7 ways to capture the best people pictures
Capture your best people pictures yet with the intuitive FUJIFILM X-T100 and try out these creative tips.
1. Put your subject at ease
If you want portraits to look natural and not awkward, it helps if your subject is comfortable in your presence. If you’re taking pictures of friends and family this shouldn’t be a problem, but if you’re working with a model talk to them before shooting and, as you work, regularly show your creations to them. Remember, these photos are a collaboration between you as the photographer and the model, for the best results you’ll need to work together.
2. Make use of depth
For a more creative portrait, position your subject so that they are placed behind something, but not entirely hidden, like a bunch of flowers in a bush. You can then use a wide aperture such as F2.8 or F4 to make both the background and foreground softly blur around your subject. Remember to set autofocus on your subject, this will give your image far more depth than a portrait that’s in a scene where everything appears equally sharp.
3. Place subjects within interesting environments
By photographing your subject within an interesting environment you can reveal more of their character. Consider locations such as places they enjoy visiting or somewhere that reflects their sense of style or hobbies.
4. Experiment with light and shadow
Harsh, bright lighting may be fine for a passport picture, but it’s neither the most flattering nor the most creative use of light and shadow. The lighting you use for your images has the power to dramatically alter both the look of your subject and the feel of an image. For softer lighting that’s more forgiving of skin blemishes, try to diffuse strong light sources, like the sun or flash, by using either material scrims or softboxes.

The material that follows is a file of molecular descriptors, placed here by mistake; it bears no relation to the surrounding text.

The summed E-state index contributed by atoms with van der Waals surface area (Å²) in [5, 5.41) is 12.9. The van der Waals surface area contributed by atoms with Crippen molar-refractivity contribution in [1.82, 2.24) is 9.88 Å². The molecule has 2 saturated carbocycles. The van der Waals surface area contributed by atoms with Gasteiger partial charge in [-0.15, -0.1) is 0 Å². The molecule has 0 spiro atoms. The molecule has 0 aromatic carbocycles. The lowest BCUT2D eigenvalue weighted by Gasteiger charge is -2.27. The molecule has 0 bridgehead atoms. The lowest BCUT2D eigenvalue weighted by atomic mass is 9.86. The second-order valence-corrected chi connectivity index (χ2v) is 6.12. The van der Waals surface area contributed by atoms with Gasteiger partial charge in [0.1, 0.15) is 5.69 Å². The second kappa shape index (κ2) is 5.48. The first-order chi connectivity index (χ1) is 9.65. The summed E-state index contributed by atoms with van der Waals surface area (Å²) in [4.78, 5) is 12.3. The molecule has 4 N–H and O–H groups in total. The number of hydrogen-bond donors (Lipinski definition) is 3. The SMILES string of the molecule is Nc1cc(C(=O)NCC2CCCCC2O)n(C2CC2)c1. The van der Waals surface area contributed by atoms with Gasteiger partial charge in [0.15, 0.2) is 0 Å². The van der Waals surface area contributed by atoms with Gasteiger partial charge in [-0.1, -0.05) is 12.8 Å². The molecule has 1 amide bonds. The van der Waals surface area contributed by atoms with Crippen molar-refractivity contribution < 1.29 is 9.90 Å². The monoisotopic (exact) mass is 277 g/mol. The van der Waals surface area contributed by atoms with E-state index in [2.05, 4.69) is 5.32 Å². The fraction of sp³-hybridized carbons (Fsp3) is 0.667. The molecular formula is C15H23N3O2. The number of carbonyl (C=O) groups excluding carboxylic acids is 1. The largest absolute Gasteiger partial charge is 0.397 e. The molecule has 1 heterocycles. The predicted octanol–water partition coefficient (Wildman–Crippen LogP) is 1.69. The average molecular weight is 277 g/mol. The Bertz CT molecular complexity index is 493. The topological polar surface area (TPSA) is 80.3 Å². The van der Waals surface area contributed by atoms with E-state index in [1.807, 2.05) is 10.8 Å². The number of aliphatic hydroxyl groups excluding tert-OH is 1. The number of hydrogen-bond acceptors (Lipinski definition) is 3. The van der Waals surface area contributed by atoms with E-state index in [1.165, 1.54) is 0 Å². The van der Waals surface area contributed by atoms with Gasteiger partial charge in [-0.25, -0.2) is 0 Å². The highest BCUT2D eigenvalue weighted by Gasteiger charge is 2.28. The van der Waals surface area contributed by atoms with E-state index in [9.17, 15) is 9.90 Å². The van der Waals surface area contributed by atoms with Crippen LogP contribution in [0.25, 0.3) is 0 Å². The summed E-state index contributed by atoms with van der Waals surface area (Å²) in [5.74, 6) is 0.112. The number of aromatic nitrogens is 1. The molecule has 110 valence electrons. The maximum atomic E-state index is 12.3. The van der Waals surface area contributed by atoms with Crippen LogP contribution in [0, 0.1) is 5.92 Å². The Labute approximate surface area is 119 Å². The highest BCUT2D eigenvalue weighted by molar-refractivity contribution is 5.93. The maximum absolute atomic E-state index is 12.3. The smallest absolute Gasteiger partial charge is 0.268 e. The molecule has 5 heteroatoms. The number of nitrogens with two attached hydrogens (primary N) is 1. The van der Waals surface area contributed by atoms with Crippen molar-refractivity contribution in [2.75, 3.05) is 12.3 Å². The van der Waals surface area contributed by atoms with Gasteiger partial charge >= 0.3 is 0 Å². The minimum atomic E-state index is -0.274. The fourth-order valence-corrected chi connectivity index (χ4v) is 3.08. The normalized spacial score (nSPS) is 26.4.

5. Consider your composition
What is the kind of image that you’re hoping to take? For profile pictures and traditional portraits you may want to fill the frame with the subject’s face, while for fashion portraits and in-situ family images a much wider framing that includes some of the subject's environment may work better.
6. Use the right focal length
An ultra wide-angle lens such as the XF10-24mmF4 R OIS (compatible with the X-T100 and Fujifilm’s X Series camera range) is fantastic for capturing sweeping landscapes or group portraits, but it’s not so well suited for frame-filling head and shoulder portraits. You will need to get really close to your subject to fill its wide angle of view which would result in unattractive stretching of the facial features. Most portrait photographers will opt for a lens between 50mm and 125mm for a perspective that produces natural looking results.
7. See eye to eye with your subject
While different shooting angles can lead to successful images, eye level is always a safe bet for a portrait with a strong sense of intimate connection between the viewer of the image and its model. This is particularly important if your height is substantially different to that of the subject, for instance if you are photographing children.
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Utilising unique colour science technology developed over the past 80 years and the largest system of dedicated APS-C lenses, the FUJIFILM X Series helps you to spend more time shooting and less time fixing your images afterwards.
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